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Remains Exhumed for Tests to See if They're Columbus'

June 07, 2003|Associated Press

A chest containing remains that are supposedly those of Christopher Columbus was exhumed Monday in Spain for DNA and other tests to determine whether the bones are really those of the famed explorer.

The tests aim to settle a long debate over where Columbus is buried: in Spain's Seville Cathedral or in a sprawling monument in the Dominican Republic's capital, Santo Domingo.

In the presence of two descendants of Columbus -- Jaime and Anunciada Colon de Carvajal -- researchers removed two boxes from an ornate tomb at the cathedral in the southern city of Seville. One box is believed to hold the explorer's bones; the other is known to hold those of his son Hernando.

Another box, thought to contain the bones of Columbus' brother Diego, was exhumed close to Seville. All three were taken across southern Spain, with a police escort, to the University of Granada.

In Granada, experts will conduct an array of tests -- including DNA analysis -- to find out whether the two sets of remains in question are related to those of Hernando, whose identity is certain.

The results of the tests will not be known for several months.

Researchers have asked to exhume the Santo Domingo remains as well, but Dominican authorities are waiting on the outcome of the Spanish tests, said Marcial Castro, the researcher who started the project.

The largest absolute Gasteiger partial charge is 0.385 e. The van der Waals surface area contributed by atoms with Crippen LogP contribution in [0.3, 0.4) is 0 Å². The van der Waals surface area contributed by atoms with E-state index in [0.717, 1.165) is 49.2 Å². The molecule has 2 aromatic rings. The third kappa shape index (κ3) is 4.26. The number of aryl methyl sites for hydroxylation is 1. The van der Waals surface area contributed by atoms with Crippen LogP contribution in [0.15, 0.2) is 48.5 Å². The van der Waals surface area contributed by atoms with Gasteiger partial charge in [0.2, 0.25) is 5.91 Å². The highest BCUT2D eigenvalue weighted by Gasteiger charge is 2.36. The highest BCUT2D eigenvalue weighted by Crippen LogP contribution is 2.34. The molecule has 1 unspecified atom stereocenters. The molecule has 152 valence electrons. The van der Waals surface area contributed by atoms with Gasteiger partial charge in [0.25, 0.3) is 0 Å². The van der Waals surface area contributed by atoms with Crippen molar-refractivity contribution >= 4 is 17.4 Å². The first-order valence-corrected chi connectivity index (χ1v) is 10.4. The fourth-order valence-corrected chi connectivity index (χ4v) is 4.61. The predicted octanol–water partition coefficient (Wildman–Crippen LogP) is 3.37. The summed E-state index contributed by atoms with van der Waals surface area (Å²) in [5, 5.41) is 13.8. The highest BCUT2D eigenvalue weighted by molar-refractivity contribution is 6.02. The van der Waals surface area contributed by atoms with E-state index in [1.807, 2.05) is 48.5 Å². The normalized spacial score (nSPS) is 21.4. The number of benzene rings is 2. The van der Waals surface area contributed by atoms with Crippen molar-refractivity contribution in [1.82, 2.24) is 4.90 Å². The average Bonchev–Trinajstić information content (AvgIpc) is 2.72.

Columbus died and was buried in the Spanish city of Valladolid on May 20, 1506, although he had asked to be buried in the Americas.

In 1537, Maria de Rojas y Toledo, widow of another of Columbus' sons, Diego, sent the bones of her husband and his father to the cathedral in Santo Domingo for burial. There they lay until 1795, when Spain ceded the island to France but decided Columbus' remains should not fall into the hands of foreigners.

So a set of remains that the Spaniards believed were Columbus' were shipped to Havana and, when the Spanish-American War broke out in 1898, over to Seville.

However, in 1877, workers digging in the Santo Domingo cathedral unearthed a leaden box containing bones and bearing the inscription, "Illustrious and distinguished male, don Cristobal Colon" -- as Columbus is called in Spanish -- thus sparking the controversy.

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